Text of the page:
Avenue Z residents woke up Monday morning to the words, “Dumb Muslims Die,” scrawled in paint on their sidewalk, only a few blocks away from a controversial mosque that has stirred up racial tensions in the neighborhood.
The inane scribbles were found near Haring Street this morning, nary three blocks away from the Voorhies Avenue construction site where mosque supporters clashed in 2010 with Tea Party protestors carrying racist signs and spouting inflammatory slogans.
Democratic District Leader and council candidate Ari Kagan, who has spoken out in opposition to the mosque, nonetheless condemned Sunday’s late-night vandalism.
“I was deeply saddened and troubled to learn of yesterday’s hate crime targeting Muslims in Sheepshead Bay,” said Kagan. “Southern Brooklyn is a vibrant, diverse community, home to families from all across the world. There is absolutely no place for such hateful behavior in our communities. We must stand with our District Attorney to ensure these perpetrators are brought to justice. Our neighbors will, of course, assist the NYPD with their investigation. I encourage anyone with information on this crime to step forward.”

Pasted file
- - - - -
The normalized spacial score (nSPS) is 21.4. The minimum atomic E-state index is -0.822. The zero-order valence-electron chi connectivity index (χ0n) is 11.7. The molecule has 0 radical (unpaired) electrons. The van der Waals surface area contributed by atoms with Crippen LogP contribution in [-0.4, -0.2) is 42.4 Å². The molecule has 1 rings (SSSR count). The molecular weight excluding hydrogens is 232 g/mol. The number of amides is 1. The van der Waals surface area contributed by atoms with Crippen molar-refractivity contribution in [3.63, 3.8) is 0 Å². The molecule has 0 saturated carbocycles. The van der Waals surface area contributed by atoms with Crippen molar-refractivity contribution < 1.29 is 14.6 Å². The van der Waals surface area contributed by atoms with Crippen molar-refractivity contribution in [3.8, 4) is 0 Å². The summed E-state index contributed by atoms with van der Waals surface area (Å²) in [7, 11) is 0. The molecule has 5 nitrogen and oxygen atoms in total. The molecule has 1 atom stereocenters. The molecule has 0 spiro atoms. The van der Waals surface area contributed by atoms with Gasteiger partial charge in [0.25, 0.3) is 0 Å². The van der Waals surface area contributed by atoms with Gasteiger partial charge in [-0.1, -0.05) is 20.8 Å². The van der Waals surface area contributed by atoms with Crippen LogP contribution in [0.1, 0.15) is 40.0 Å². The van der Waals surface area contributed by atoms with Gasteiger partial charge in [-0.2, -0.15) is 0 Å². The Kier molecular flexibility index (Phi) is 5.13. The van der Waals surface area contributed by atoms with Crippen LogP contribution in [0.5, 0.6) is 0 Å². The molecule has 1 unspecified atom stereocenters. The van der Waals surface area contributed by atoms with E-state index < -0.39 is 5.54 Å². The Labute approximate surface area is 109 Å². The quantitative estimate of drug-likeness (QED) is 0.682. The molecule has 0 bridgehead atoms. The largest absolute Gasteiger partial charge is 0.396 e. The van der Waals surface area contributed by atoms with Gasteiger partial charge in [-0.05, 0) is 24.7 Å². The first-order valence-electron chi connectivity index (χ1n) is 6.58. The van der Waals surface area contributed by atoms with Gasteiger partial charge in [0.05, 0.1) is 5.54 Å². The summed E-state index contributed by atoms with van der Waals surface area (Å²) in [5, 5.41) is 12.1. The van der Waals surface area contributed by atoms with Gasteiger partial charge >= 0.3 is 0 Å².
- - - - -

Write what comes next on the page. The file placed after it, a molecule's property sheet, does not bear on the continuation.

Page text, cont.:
The mosque’s board of trustees acknowledged the tensions their house of worship — which is expected to be completed before the end of the year — has stirred in the neighborhood. Still, the recent bombings in Boston probably had more to do with the vandalism than their construction project, said Ahmed Allowey, a member of the mosque’s board.
“There have been some incidents that are highly uncharacteristic of the people of Brooklyn and the city of New York,” said Allowey. “However, we can’t say this is connected. What happened in Boston got a lot of people angry, and we have been angered and saddened by it. But the neighborhood has been quiet regarding the mosque.”
The 61st precinct is currently looking into the incident. The investigation of which will likely fall to their hate crime’s detectives unit, according to a source inside the precinct.
Reach reporter Colin Mixson at firstname.lastname@example.org or by calling (718) 260-4514.